Interestingly, the study also found that such climate change-related distress can lead to anger, which in turn, may lead to behaviours that are pro-environmental such as climate action or activism.
For instance, nearly 62.3 percent of the participants said they felt inspired to live a more eco-friendly life, with improved health and well-being, while about 42 percent of the youngsters seeing others change their behaviour towards climate, felt they should change their actions too.
While there is no study on climate change effects in urban slums pre-pandemic, this study showed that little more than half the participants were less worried about climate change earlier, than they were after Covid-19 hit.
Urgent need to address mental health impacts
Meanwhile, the study found that irrespective of whether the person was severely infected with the Covid-19 virus or not, it marked an increase of psychological distress in youngsters.
The study noted, “Anguish, uncertainty, fear of death, anxiety, increased alcohol and substance use was widely reported in these slums. So, internet addiction had increased.”
Meanwhile, several methods, including lockdown, quarantine, isolation and so on, to stop the spread of the virus had reduced people’s sense of security and increased the feeling of loneliness. Also, an increase of depression and anxiety were noted.
“Financial problems faced by family” was the significant negative consequences that was listed by the participants of the 13 items given as options to them.
Interestingly, 67.9 percent of respondents said that one of the significant positive impacts of Covid-19 was that they got a little more time to relax.
However, having to stay at home, thinking about how many people are dying due to the virus, loss of jobs, not being able to see friends in person had impacted their lives negatively.
Also Read: Digital Detox vital for your mental health
What can governments do?
The study mentions that the youngsters in urban slums have been impacted by both climate change and Covid-19. However, the study shows that young people’s activism on climate change and the Covid-19 crisis has also had some positive impact.
Explaining this observation further, lead scientist Dr Pallab Maulik said, “While individuals may feel a sense of responsibility for addressing these societal issues, they do not take decisive action. This suggests that broader societal factors may be at play, such as systemic barriers or a lack of collective action, that are preventing individuals from fully realising their sense of agency.”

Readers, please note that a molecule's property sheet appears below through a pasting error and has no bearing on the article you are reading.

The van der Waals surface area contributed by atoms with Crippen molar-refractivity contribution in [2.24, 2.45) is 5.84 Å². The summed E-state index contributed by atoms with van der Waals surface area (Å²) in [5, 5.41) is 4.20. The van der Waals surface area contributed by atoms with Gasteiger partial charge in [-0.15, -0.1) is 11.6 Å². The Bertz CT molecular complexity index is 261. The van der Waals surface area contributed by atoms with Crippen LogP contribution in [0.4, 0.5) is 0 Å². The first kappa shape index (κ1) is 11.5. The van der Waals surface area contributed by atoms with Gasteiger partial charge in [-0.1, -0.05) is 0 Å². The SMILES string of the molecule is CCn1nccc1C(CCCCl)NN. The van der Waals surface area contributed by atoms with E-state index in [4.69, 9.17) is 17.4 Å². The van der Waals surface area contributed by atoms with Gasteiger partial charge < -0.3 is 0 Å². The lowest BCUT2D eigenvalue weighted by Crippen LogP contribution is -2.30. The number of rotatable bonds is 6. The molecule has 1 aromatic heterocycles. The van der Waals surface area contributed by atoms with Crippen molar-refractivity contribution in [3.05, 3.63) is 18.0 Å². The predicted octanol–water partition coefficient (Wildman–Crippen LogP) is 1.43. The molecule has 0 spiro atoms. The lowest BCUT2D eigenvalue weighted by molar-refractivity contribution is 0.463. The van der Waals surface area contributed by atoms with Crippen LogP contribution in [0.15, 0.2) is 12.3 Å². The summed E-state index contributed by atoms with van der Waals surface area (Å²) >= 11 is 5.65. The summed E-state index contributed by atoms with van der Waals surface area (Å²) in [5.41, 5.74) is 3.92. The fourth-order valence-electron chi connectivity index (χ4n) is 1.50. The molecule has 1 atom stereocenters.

The authors of the study noted that more youngsters, especially from these places, should be provided more opportunities and platforms to participate in taking actions.
“To prevent negative impacts of pandemics and climate change, policymakers and citizens must collaborate to create a country that is both resilient and proactive,” the authors said.
Psychologists, psychiatrists seek focus on mental health
Doctors South First spoke to agreed with the study and said that there are several people from different states who have experienced loss of property, loved ones, jobs, experienced displacement, anxiety, guilt, etc.
“Access to mental health care also has been a challenge. There are some NGOs who are still working towards identifying and creating awareness amongst people in urban slums. Rural areas are no different, governments must intervene, provide access to mental health care,” explained Dr Mahesh Gowda, psychiatrist from Bengaluru.
Doctors stressed on the need to include mental health of youngsters during such crisis situations. Be it a pandemic, heat wave, flood, drought, etc, Dr Mahesh said that climate-related changes are going to definitely happen and governments need to be prepared with action plans, including mental health care for these young boys and girls, he added.